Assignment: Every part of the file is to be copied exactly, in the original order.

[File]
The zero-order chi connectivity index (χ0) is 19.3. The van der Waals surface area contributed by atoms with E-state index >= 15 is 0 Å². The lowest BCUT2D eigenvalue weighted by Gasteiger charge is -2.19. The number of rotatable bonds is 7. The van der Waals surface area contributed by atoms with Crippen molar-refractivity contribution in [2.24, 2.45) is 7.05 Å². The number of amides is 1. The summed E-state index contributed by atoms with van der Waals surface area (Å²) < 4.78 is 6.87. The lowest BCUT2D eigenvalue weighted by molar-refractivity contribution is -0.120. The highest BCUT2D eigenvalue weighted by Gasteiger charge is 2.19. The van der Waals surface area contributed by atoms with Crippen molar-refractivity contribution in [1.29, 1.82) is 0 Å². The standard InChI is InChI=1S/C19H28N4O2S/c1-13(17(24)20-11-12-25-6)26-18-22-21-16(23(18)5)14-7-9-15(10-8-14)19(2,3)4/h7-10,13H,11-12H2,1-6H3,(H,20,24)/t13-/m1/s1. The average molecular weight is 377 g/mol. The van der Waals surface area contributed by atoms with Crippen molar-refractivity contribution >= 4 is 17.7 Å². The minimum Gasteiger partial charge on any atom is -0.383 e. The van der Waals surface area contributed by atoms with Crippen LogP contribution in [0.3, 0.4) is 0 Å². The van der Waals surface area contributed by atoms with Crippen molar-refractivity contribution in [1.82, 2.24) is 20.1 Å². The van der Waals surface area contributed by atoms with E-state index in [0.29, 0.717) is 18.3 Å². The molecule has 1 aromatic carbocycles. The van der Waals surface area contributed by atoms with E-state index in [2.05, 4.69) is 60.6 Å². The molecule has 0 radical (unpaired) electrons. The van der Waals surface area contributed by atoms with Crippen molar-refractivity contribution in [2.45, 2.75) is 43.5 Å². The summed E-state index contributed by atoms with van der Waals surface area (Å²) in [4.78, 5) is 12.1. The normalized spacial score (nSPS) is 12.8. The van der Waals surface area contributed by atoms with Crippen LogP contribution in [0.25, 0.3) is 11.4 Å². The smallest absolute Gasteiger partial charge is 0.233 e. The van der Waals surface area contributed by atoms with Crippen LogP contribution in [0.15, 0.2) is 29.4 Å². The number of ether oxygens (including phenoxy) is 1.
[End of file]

The zero-order chi connectivity index (χ0) is 19.3. The van der Waals surface area contributed by atoms with E-state index >= 15 is 0 Å². The lowest BCUT2D eigenvalue weighted by Gasteiger charge is -2.19. The number of rotatable bonds is 7. The van der Waals surface area contributed by atoms with Crippen molar-refractivity contribution in [2.24, 2.45) is 7.05 Å². The number of amides is 1. The summed E-state index contributed by atoms with van der Waals surface area (Å²) < 4.78 is 6.87. The lowest BCUT2D eigenvalue weighted by molar-refractivity contribution is -0.120. The highest BCUT2D eigenvalue weighted by Gasteiger charge is 2.19. The van der Waals surface area contributed by atoms with Crippen molar-refractivity contribution in [1.29, 1.82) is 0 Å². The standard InChI is InChI=1S/C19H28N4O2S/c1-13(17(24)20-11-12-25-6)26-18-22-21-16(23(18)5)14-7-9-15(10-8-14)19(2,3)4/h7-10,13H,11-12H2,1-6H3,(H,20,24)/t13-/m1/s1. The average molecular weight is 377 g/mol. The van der Waals surface area contributed by atoms with Crippen molar-refractivity contribution >= 4 is 17.7 Å². The minimum Gasteiger partial charge on any atom is -0.383 e. The van der Waals surface area contributed by atoms with Crippen LogP contribution in [0.3, 0.4) is 0 Å². The van der Waals surface area contributed by atoms with Crippen molar-refractivity contribution in [1.82, 2.24) is 20.1 Å². The van der Waals surface area contributed by atoms with E-state index in [0.29, 0.717) is 18.3 Å². The molecule has 1 aromatic carbocycles. The van der Waals surface area contributed by atoms with E-state index in [2.05, 4.69) is 60.6 Å². The molecule has 0 radical (unpaired) electrons. The van der Waals surface area contributed by atoms with Crippen molar-refractivity contribution in [2.45, 2.75) is 43.5 Å². The summed E-state index contributed by atoms with van der Waals surface area (Å²) in [4.78, 5) is 12.1. The normalized spacial score (nSPS) is 12.8. The van der Waals surface area contributed by atoms with Crippen LogP contribution in [0.25, 0.3) is 11.4 Å². The smallest absolute Gasteiger partial charge is 0.233 e. The van der Waals surface area contributed by atoms with Crippen LogP contribution in [0.15, 0.2) is 29.4 Å². The number of ether oxygens (including phenoxy) is 1.